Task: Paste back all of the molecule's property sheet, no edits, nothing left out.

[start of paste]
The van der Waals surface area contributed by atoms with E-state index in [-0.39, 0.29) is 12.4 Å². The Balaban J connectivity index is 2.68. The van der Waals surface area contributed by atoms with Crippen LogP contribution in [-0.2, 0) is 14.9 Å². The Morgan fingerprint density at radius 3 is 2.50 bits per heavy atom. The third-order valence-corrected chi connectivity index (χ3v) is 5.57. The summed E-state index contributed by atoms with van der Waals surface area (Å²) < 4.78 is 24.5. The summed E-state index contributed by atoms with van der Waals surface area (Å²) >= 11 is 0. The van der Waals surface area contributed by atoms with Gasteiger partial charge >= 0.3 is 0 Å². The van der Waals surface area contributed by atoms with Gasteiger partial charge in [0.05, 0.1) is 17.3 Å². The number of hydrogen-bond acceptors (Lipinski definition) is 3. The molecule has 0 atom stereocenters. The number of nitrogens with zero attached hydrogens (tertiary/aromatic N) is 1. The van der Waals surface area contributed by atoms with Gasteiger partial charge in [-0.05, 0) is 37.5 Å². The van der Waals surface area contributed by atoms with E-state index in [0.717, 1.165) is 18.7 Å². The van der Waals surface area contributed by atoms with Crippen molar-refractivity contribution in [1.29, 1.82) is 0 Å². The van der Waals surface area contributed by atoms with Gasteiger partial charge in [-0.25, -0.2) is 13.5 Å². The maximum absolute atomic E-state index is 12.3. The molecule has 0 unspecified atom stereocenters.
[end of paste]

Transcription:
The van der Waals surface area contributed by atoms with E-state index in [-0.39, 0.29) is 12.4 Å². The Balaban J connectivity index is 2.68. The van der Waals surface area contributed by atoms with Crippen LogP contribution in [-0.2, 0) is 14.9 Å². The Morgan fingerprint density at radius 3 is 2.50 bits per heavy atom. The third-order valence-corrected chi connectivity index (χ3v) is 5.57. The summed E-state index contributed by atoms with van der Waals surface area (Å²) < 4.78 is 24.5. The summed E-state index contributed by atoms with van der Waals surface area (Å²) >= 11 is 0. The van der Waals surface area contributed by atoms with Gasteiger partial charge >= 0.3 is 0 Å². The van der Waals surface area contributed by atoms with Gasteiger partial charge in [0.05, 0.1) is 17.3 Å². The number of hydrogen-bond acceptors (Lipinski definition) is 3. The molecule has 0 atom stereocenters. The number of nitrogens with zero attached hydrogens (tertiary/aromatic N) is 1. The van der Waals surface area contributed by atoms with Gasteiger partial charge in [-0.05, 0) is 37.5 Å². The van der Waals surface area contributed by atoms with E-state index in [0.717, 1.165) is 18.7 Å². The van der Waals surface area contributed by atoms with Crippen molar-refractivity contribution in [1.29, 1.82) is 0 Å². The van der Waals surface area contributed by atoms with Gasteiger partial charge in [-0.25, -0.2) is 13.5 Å². The maximum absolute atomic E-state index is 12.3. The molecule has 0 unspecified atom stereocenters.